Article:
On unspent and returning funds, he highlighted the need for the Auditor General (AG) to present to the Committee more quickly following the financial year to evaluate where there was under-spending or unspent funds returned to NT.
Inflation-linked to the equitable share was concerning, as input costs were rising faster than inflation rates. North West province was roughly 9% above inflation, looking at the water boards and Eskom. He said any increase below 11% would just put municipalities in difficult positions considering rises in population and urbanisation.
Mr Ryder appreciated the thoroughness of the PBO presentation.
Mr M Moletsane (EFF, Free State) noted from the PBO presentation that for the past two decades local government had been unable to fulfil their conflicting objectives, and their financial viability had suffered. He took into consideration that local government was the first line of interaction between citizens and the government. He asked whether the distribution model was still relevant in resolving the challenges of local government, which had been allocated around 9.1% of the budget.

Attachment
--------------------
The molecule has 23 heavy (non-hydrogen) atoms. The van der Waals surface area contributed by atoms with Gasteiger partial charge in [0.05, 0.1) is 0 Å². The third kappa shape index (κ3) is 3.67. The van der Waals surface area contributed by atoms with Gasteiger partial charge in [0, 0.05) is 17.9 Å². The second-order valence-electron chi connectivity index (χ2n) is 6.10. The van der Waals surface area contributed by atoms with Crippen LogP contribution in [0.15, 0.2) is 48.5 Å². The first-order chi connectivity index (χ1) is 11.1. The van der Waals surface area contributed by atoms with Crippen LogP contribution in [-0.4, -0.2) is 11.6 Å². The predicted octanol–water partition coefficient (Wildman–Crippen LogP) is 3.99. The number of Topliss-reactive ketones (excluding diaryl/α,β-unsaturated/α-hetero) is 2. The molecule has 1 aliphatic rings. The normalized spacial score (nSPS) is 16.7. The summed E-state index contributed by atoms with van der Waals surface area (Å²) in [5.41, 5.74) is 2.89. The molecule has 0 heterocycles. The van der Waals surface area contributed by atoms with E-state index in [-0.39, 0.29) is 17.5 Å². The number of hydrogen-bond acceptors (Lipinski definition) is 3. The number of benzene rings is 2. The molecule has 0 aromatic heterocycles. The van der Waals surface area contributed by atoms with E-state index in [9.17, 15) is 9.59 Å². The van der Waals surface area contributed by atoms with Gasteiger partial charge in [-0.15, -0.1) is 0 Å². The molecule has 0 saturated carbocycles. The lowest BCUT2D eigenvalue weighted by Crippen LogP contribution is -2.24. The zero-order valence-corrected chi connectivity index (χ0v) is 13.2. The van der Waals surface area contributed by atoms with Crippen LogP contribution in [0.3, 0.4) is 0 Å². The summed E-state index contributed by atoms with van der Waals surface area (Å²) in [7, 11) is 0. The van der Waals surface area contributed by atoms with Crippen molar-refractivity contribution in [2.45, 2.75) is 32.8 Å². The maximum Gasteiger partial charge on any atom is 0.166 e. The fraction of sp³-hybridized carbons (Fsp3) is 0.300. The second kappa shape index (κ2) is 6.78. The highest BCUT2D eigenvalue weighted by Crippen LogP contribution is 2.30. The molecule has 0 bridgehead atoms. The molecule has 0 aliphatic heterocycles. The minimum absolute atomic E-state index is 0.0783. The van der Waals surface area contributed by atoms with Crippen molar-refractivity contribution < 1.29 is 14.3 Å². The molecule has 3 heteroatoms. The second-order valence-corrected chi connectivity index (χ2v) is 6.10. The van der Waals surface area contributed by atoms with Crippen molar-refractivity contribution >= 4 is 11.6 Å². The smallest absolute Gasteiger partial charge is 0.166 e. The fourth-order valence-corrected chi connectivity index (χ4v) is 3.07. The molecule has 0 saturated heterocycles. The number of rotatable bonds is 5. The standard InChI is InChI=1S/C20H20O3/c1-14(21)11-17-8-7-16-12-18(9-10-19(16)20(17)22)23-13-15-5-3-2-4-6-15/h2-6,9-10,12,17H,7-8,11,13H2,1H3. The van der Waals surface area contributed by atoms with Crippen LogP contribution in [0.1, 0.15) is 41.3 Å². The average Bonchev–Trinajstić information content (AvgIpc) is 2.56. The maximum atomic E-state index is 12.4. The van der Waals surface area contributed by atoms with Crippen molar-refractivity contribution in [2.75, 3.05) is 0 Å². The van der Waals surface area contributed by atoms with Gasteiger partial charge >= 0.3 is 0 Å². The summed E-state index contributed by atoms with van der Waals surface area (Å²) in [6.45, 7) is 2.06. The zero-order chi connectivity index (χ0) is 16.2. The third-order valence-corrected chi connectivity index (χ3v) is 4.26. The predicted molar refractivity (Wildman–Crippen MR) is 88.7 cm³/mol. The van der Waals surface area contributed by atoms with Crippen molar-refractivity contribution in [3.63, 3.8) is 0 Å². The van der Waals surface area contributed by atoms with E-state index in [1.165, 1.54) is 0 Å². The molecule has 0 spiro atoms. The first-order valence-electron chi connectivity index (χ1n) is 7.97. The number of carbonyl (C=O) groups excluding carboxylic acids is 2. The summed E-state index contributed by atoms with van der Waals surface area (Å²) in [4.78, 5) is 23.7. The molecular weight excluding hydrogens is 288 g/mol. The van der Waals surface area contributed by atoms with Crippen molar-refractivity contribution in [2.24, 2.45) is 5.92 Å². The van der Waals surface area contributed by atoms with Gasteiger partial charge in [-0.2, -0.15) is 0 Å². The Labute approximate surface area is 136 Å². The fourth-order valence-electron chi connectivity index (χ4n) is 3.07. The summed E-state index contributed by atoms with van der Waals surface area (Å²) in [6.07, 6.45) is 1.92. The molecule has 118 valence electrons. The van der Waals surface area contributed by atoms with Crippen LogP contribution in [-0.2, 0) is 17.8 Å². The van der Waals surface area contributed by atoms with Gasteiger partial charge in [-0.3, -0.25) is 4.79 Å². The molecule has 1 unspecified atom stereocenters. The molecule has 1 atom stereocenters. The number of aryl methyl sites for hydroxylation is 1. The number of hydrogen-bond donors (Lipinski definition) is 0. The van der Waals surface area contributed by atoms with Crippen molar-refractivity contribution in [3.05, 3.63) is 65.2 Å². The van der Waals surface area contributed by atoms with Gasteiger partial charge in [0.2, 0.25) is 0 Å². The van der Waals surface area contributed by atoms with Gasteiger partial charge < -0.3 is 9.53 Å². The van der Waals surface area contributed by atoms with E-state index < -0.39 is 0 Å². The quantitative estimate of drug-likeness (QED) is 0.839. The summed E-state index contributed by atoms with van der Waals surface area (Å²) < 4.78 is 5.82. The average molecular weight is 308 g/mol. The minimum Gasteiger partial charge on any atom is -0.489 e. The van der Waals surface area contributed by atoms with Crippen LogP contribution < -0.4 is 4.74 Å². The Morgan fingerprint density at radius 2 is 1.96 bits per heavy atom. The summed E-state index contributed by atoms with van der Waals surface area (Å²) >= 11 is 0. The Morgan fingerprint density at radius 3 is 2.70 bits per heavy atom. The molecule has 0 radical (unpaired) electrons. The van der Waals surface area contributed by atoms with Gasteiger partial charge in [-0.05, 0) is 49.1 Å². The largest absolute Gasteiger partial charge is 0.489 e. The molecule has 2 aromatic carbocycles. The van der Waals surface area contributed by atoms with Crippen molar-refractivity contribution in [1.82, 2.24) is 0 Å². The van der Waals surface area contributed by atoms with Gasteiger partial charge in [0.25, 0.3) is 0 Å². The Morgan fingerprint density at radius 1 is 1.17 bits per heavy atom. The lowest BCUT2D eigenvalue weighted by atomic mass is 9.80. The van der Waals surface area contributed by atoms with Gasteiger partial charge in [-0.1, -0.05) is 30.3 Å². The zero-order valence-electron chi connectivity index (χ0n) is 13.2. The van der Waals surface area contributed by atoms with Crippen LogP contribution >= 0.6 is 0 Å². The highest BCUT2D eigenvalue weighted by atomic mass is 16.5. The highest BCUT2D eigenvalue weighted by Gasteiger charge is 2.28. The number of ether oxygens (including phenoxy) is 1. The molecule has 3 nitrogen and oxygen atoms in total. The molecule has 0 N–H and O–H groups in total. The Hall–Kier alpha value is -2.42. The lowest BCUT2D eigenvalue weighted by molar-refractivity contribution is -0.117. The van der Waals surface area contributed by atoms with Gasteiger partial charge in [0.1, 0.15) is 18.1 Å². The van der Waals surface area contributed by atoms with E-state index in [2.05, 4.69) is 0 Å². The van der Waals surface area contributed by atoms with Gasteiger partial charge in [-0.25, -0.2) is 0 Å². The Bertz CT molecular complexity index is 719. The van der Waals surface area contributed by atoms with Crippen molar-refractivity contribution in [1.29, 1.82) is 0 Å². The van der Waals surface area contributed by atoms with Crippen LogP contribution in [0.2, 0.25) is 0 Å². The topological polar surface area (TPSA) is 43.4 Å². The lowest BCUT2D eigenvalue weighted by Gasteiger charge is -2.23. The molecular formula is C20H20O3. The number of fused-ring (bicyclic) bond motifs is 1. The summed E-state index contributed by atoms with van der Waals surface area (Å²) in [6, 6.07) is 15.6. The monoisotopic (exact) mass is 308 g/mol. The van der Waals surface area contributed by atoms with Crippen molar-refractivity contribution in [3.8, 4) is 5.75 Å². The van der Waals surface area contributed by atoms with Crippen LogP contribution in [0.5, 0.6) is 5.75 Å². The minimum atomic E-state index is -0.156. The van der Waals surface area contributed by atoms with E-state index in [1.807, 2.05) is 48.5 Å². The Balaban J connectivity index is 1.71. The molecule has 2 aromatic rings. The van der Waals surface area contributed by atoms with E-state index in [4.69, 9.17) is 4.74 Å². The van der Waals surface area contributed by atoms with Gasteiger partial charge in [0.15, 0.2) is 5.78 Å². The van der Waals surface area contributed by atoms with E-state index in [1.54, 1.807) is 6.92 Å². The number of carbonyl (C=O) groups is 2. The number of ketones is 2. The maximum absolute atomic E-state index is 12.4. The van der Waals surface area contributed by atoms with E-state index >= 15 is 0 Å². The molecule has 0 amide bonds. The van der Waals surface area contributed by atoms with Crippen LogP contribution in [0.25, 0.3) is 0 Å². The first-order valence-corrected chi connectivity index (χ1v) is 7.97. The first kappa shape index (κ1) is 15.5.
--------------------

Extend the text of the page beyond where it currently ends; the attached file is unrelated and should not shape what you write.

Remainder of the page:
Mr M Saziwa (ANC, Eastern Cape Legislature) referred to the FFC presentation and asked what proposals had been put forward to address the challenge of financial inefficiencies regarding the performance of state-owned enterprises (SOEs). He asked whether there had been a rationalisation of some of these SOEs or a change in their business models. If these changes were made, he asked what the reaction of government and National Treasury (NT) had been.
Mr Saziwa noted that the ballooning expenditure on the compensation of employees was similar to the 1996 national framework agreement. He asked the FFC if the rate of ballooning increases was monitored on a cellular level in phase management, and what the way forward would be.